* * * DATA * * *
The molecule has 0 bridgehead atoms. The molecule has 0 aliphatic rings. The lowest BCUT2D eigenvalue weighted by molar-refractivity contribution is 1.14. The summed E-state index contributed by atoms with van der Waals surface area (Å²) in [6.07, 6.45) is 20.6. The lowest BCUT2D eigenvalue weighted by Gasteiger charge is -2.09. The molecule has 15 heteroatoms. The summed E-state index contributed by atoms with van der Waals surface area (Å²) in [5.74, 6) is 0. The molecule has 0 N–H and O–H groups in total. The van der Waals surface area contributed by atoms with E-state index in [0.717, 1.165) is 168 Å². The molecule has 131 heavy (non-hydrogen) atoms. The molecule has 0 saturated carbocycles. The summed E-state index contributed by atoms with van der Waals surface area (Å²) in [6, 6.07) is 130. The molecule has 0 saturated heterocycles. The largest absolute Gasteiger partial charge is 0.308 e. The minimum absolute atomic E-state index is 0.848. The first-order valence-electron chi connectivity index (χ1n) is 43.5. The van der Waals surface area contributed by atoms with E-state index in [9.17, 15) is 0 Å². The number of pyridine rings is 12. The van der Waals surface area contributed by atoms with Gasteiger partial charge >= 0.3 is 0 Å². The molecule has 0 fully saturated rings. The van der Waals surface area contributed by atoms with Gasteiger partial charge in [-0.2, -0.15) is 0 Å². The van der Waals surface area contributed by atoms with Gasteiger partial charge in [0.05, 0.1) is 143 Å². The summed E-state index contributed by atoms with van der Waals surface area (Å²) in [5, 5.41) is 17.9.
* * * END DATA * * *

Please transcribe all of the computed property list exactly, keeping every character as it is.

The molecule has 0 bridgehead atoms. The molecule has 0 aliphatic rings. The lowest BCUT2D eigenvalue weighted by molar-refractivity contribution is 1.14. The summed E-state index contributed by atoms with van der Waals surface area (Å²) in [6.07, 6.45) is 20.6. The lowest BCUT2D eigenvalue weighted by Gasteiger charge is -2.09. The molecule has 15 heteroatoms. The summed E-state index contributed by atoms with van der Waals surface area (Å²) in [5.74, 6) is 0. The molecule has 0 N–H and O–H groups in total. The van der Waals surface area contributed by atoms with E-state index in [0.717, 1.165) is 168 Å². The molecule has 131 heavy (non-hydrogen) atoms. The molecule has 0 saturated carbocycles. The summed E-state index contributed by atoms with van der Waals surface area (Å²) in [6, 6.07) is 130. The molecule has 0 saturated heterocycles. The largest absolute Gasteiger partial charge is 0.308 e. The minimum absolute atomic E-state index is 0.848. The first-order valence-electron chi connectivity index (χ1n) is 43.5. The van der Waals surface area contributed by atoms with E-state index in [9.17, 15) is 0 Å². The number of pyridine rings is 12. The van der Waals surface area contributed by atoms with Gasteiger partial charge >= 0.3 is 0 Å². The molecule has 0 fully saturated rings. The van der Waals surface area contributed by atoms with Gasteiger partial charge in [-0.2, -0.15) is 0 Å². The van der Waals surface area contributed by atoms with Gasteiger partial charge in [0.05, 0.1) is 143 Å². The summed E-state index contributed by atoms with van der Waals surface area (Å²) in [5, 5.41) is 17.9.